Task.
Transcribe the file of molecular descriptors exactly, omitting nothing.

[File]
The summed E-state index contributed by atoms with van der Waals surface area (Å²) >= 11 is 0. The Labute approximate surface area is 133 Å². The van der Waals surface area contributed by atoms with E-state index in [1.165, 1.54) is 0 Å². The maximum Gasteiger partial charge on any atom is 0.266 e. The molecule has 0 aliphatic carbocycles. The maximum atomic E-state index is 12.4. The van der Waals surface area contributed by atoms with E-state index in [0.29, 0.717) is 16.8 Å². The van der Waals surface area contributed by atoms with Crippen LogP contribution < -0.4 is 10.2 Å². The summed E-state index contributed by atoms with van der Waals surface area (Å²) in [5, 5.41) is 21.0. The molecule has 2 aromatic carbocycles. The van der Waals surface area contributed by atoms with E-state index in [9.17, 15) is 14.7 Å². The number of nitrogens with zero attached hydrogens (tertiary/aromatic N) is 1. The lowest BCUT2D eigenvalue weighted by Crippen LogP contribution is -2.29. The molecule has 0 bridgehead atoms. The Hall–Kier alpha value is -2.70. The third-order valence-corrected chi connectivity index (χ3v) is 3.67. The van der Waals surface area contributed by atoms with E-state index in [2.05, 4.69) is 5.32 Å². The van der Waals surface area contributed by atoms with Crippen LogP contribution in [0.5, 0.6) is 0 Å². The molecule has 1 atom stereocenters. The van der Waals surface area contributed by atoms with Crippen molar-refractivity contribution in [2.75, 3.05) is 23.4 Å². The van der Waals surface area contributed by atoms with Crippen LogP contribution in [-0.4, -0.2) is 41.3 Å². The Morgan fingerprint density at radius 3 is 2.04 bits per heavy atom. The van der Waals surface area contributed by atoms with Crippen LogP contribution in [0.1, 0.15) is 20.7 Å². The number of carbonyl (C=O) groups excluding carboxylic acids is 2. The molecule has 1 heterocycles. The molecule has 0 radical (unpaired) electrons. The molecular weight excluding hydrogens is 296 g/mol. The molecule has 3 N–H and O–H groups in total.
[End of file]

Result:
The summed E-state index contributed by atoms with van der Waals surface area (Å²) >= 11 is 0. The Labute approximate surface area is 133 Å². The van der Waals surface area contributed by atoms with E-state index in [1.165, 1.54) is 0 Å². The maximum Gasteiger partial charge on any atom is 0.266 e. The molecule has 0 aliphatic carbocycles. The maximum atomic E-state index is 12.4. The van der Waals surface area contributed by atoms with E-state index in [0.29, 0.717) is 16.8 Å². The van der Waals surface area contributed by atoms with Crippen LogP contribution < -0.4 is 10.2 Å². The summed E-state index contributed by atoms with van der Waals surface area (Å²) in [5, 5.41) is 21.0. The molecule has 2 aromatic carbocycles. The van der Waals surface area contributed by atoms with E-state index in [9.17, 15) is 14.7 Å². The number of nitrogens with zero attached hydrogens (tertiary/aromatic N) is 1. The lowest BCUT2D eigenvalue weighted by Crippen LogP contribution is -2.29. The molecule has 0 bridgehead atoms. The Hall–Kier alpha value is -2.70. The third-order valence-corrected chi connectivity index (χ3v) is 3.67. The van der Waals surface area contributed by atoms with E-state index in [2.05, 4.69) is 5.32 Å². The van der Waals surface area contributed by atoms with Crippen LogP contribution in [0.5, 0.6) is 0 Å². The molecule has 1 atom stereocenters. The van der Waals surface area contributed by atoms with Crippen molar-refractivity contribution in [2.75, 3.05) is 23.4 Å². The van der Waals surface area contributed by atoms with Crippen LogP contribution in [-0.4, -0.2) is 41.3 Å². The Morgan fingerprint density at radius 3 is 2.04 bits per heavy atom. The van der Waals surface area contributed by atoms with Crippen LogP contribution in [0.1, 0.15) is 20.7 Å². The number of carbonyl (C=O) groups excluding carboxylic acids is 2. The molecule has 1 heterocycles. The molecule has 0 radical (unpaired) electrons. The molecular weight excluding hydrogens is 296 g/mol. The molecule has 3 N–H and O–H groups in total.